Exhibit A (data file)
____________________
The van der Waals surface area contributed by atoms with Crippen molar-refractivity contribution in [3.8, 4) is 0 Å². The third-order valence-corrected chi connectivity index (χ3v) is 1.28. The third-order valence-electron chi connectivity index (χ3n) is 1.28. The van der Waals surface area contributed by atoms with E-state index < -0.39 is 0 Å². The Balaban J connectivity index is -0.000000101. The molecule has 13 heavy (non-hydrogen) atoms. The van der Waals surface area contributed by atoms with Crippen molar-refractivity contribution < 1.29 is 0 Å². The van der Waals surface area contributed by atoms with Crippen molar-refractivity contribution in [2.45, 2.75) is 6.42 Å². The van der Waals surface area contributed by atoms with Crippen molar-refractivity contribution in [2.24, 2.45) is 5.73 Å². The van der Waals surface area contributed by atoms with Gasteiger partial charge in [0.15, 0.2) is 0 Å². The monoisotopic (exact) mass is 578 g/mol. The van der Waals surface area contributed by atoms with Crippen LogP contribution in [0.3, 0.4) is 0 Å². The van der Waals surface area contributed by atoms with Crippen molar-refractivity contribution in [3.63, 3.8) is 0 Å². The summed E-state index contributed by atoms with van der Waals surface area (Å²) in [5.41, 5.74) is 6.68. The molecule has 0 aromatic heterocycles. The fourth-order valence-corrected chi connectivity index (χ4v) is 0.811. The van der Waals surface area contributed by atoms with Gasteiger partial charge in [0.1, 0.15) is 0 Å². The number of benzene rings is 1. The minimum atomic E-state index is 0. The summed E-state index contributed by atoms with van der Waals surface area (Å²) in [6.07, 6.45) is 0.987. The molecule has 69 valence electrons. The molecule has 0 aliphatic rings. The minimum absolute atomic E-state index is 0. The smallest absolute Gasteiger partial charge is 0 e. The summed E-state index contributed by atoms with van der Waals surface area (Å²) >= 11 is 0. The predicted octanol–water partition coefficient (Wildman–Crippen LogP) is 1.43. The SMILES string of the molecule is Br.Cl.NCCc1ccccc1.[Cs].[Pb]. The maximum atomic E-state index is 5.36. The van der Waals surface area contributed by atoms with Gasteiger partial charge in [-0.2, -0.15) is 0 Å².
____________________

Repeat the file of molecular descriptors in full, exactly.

The van der Waals surface area contributed by atoms with Crippen molar-refractivity contribution in [3.8, 4) is 0 Å². The third-order valence-corrected chi connectivity index (χ3v) is 1.28. The third-order valence-electron chi connectivity index (χ3n) is 1.28. The van der Waals surface area contributed by atoms with E-state index < -0.39 is 0 Å². The Balaban J connectivity index is -0.000000101. The molecule has 13 heavy (non-hydrogen) atoms. The van der Waals surface area contributed by atoms with Crippen molar-refractivity contribution < 1.29 is 0 Å². The van der Waals surface area contributed by atoms with Crippen molar-refractivity contribution in [2.45, 2.75) is 6.42 Å². The van der Waals surface area contributed by atoms with Crippen molar-refractivity contribution in [2.24, 2.45) is 5.73 Å². The van der Waals surface area contributed by atoms with Gasteiger partial charge in [0.15, 0.2) is 0 Å². The monoisotopic (exact) mass is 578 g/mol. The van der Waals surface area contributed by atoms with Crippen LogP contribution in [0.3, 0.4) is 0 Å². The van der Waals surface area contributed by atoms with Crippen molar-refractivity contribution in [3.63, 3.8) is 0 Å². The summed E-state index contributed by atoms with van der Waals surface area (Å²) in [5.41, 5.74) is 6.68. The molecule has 0 aromatic heterocycles. The fourth-order valence-corrected chi connectivity index (χ4v) is 0.811. The van der Waals surface area contributed by atoms with Gasteiger partial charge in [0.1, 0.15) is 0 Å². The number of benzene rings is 1. The minimum atomic E-state index is 0. The summed E-state index contributed by atoms with van der Waals surface area (Å²) in [6.07, 6.45) is 0.987. The molecule has 69 valence electrons. The molecule has 0 aliphatic rings. The minimum absolute atomic E-state index is 0. The smallest absolute Gasteiger partial charge is 0 e. The summed E-state index contributed by atoms with van der Waals surface area (Å²) >= 11 is 0. The predicted octanol–water partition coefficient (Wildman–Crippen LogP) is 1.43. The SMILES string of the molecule is Br.Cl.NCCc1ccccc1.[Cs].[Pb]. The maximum atomic E-state index is 5.36. The van der Waals surface area contributed by atoms with Gasteiger partial charge in [-0.2, -0.15) is 0 Å².